Two bills, House Bill 2155 and Senate Bill 1378, began as identical measures but the Senate bill was amended to include a provision to require that any alternative plan offered by an employer must provide benefits at least equal to those provided under the workers’ compensation system.
In my opinion this amendment would be a minimum requirement for success of a voluntary option.
House Bill 2155 by Speaker of the House Kris Steele, R-Shawnee, passed March 13 with bipartisan support on a 70-22 vote in the House and was sent to the Senate.
Senate Bill 1378, by Senate President Pro Tempore Brian Bingman, R-Sapulpa, passed by a 27-17 margin in the Senate on March 14 and moved to the House where it is before committee today.
Nathan Atkins, communications director for Bingman, told WorkCompCentral Monday that last week there was discussion of expanding the pool of employers who could qualify under the proposed program, but did not elaborate on any specifics on possible changes.
Currently, the bills would apply to employers that:
- Have employed at least 50 workers during the preceding calendar year.
- Have a workers’ compensation experience modifier, as reported by the National Council of Compensation Insurance (NCCI), "greater than one (1.00) for the preceding Oklahoma workers’ policy year."
- Have total annual incurred claims, "as reflected in an NCCI experience modifier worksheet or their workers’ compensation carrier loss runs," greater than $50,000 in at least one of the three preceding Oklahoma workers’ compensation insurance policy years.
Though the concept of a voluntary option was introduced last year, it was brought before state legislators too late for any action. Supporters knew that, but introduced bill regardless to pave the way for smoother sailing in 2012.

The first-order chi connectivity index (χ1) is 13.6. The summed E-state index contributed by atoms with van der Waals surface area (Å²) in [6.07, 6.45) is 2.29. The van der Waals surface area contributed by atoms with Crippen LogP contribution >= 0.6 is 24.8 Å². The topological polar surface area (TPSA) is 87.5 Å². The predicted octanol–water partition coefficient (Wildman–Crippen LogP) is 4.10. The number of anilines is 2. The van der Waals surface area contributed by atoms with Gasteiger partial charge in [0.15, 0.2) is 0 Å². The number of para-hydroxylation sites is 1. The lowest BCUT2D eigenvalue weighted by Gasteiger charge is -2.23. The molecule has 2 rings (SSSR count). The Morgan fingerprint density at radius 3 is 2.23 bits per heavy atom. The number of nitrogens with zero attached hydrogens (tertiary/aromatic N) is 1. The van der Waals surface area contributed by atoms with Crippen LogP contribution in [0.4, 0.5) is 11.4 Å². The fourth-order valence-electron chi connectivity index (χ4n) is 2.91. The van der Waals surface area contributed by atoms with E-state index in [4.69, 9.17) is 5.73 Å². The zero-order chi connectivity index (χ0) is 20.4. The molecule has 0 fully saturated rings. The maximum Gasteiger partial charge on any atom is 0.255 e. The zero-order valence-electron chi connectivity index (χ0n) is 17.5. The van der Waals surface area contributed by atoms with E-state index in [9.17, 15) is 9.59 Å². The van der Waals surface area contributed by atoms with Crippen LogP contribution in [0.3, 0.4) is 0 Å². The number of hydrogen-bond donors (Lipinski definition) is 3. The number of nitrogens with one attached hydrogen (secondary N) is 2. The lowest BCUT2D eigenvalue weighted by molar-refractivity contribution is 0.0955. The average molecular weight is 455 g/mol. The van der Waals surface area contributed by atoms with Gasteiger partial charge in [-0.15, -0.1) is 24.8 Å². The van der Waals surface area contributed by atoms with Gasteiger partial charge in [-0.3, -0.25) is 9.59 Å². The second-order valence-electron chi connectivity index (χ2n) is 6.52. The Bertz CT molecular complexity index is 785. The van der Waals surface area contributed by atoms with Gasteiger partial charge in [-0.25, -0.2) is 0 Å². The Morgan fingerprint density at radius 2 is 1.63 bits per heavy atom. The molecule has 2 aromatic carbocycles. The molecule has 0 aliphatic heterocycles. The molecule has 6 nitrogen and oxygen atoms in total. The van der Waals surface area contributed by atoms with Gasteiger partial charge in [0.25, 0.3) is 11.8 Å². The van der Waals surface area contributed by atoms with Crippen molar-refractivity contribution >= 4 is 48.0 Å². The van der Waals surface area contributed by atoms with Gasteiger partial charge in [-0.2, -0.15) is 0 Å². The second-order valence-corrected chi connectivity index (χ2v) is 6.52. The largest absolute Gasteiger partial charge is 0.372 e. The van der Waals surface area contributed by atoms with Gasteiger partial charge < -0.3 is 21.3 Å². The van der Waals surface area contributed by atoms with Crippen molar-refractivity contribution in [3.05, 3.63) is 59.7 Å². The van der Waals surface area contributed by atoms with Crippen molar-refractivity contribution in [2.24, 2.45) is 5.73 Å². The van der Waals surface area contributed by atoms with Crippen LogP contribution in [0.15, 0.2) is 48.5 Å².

The strategy seems to be working. While there is some opposition to an optional system, it does not appear to be very robust or vehement, and progress towards the option is moving surprisingly swift.
Some of the provisions seem counter-intuitive, such as the requirement that an employer have an ex-mod of greater that 1.00 since that would seem to reward employers with poor safety records. And the requirement of greater than $50,000 in loss runs likewise seems contrary to good public policy as well as being rather arbitrary.
But these are not what I would call deal breakers in the grand scheme - the fact that this proposal is getting good legislative response with minimal resistance speaks to an overall frustration with the status quo - that workers' compensation isn't doing what people want it to do in the State of Oklahoma.
Presently there are nearly a dozen states that have some workers' compensation "reform" agenda either in process or brewing, indicating a broader discontent with existing systems. How Oklahoma deals with the voluntary option is going to give reformists more alternatives in the coming years.
I think that we are in the middle of a revolution - the confluence of a national health care reformation (regardless of how the Supreme Court deals with the issue), multiple state systems engaged in substantial workers' compensation changes, the drag of a very slow recessionary recovery, changes in the very fabric of this country's underlying economy ... social protection systems such as workers' compensation are going to look very different 10 years from now.
When I got into work comp in 1985 it seemed to me a sleepy little industry that wasn't very exciting. Those outside the industry may not see work comp as exciting, but that's only because they aren't trying to keep up with all the changes!
For additional information and the text of HB 2155 go here.